What protection does a patent provide?
If you have come up with a new, unique, and useful idea that you think is worth marketing, then one of the first things you will want to consider is whether or not a patent is the right option for you. There is no simple answer to this question without knowing more about the specifics of your idea, the plans you have for it, and more, but there are certainly some things about patents that you should know right off the bat.
Patents can be extremely useful for inventors, innovators, and entrepreneurs who would like to build a business around their intellectual property and enjoy legal protections as they are provided by the United States Patent and Trademark Office after having their ideas approved. However, many people may be disappointed to discover that a patent is not a sweeping legal protection against any competitor using any product or idea that remotely resembles their own unique invention. It is very important that you understand what legal protections that a patent will provide for you and your idea, which is why talking with an patent attorney is a good place to start.
Take a look below at some of the major protections that a patent issued by the USPTO will provide for you, and consider how they will support your own ideas.
A Patent Protects You From Knock-Offs In the Market
When you have a patent, it means that you are protected, by law, against anyone entering the market with your idea if they do not have your explicit consent to do so. This means that if you were to come up with an invention and then realize that a major company has been using it, you have legal recourse in order to seek compensation from them in the form of royalties, both past and future, or arrive at another agreement like a possible acquisition.
Essentially, a patent gives you leverage against any company who would like to use your ideas.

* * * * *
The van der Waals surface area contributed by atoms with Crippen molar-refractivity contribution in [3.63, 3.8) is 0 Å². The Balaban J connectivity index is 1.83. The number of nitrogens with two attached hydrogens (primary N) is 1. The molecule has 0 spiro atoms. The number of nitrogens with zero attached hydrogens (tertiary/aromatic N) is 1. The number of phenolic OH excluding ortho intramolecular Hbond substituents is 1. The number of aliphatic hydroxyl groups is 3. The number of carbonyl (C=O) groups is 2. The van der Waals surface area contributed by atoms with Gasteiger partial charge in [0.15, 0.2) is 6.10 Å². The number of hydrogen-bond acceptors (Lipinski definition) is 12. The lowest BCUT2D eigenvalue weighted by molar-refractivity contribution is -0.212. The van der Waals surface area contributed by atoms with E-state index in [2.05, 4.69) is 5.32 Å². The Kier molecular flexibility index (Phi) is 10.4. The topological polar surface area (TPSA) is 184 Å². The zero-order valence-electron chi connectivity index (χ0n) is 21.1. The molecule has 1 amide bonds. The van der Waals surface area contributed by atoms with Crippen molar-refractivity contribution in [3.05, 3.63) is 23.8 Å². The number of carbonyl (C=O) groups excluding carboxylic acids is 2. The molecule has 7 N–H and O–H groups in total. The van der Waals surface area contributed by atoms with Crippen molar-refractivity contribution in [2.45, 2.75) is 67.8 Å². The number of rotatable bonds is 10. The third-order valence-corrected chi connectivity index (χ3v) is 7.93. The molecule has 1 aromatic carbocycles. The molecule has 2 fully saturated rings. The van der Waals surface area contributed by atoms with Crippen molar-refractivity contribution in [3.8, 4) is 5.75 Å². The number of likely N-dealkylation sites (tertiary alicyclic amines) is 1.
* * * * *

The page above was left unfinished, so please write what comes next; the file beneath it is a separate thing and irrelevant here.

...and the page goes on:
Patents Open The Way For Royalties and Licensing Revenue
As you can imagine from the above protection, there may be many different opportunities to capitalize on your intellectual property that do not involve your own company. Instead, you may be able to license your technology or innovation to a major company in exchange for royalties or another sort of licensing agreement that generates income for you while they are able to use your idea in their own products.
If you have an idea that you believe will be worth licensing costs for major companies, it is important that you maintain your patent and do not let it expire.
Patents Increase the Value Of Your Idea
When you have legal protection for your idea, it automatically increases the value of your idea because it creates a scarcity that may not be overcome without your legal approval. When you hold a valuable, useful patent for a product that people want to use, you are the gatekeeper for how the product is produced, where it is produced, and who is able to use the idea for themselves. As such, there are many different companies, even competitors, who may help increase the value of your product by being unable to create something as useful or innovative as the idea you have patented.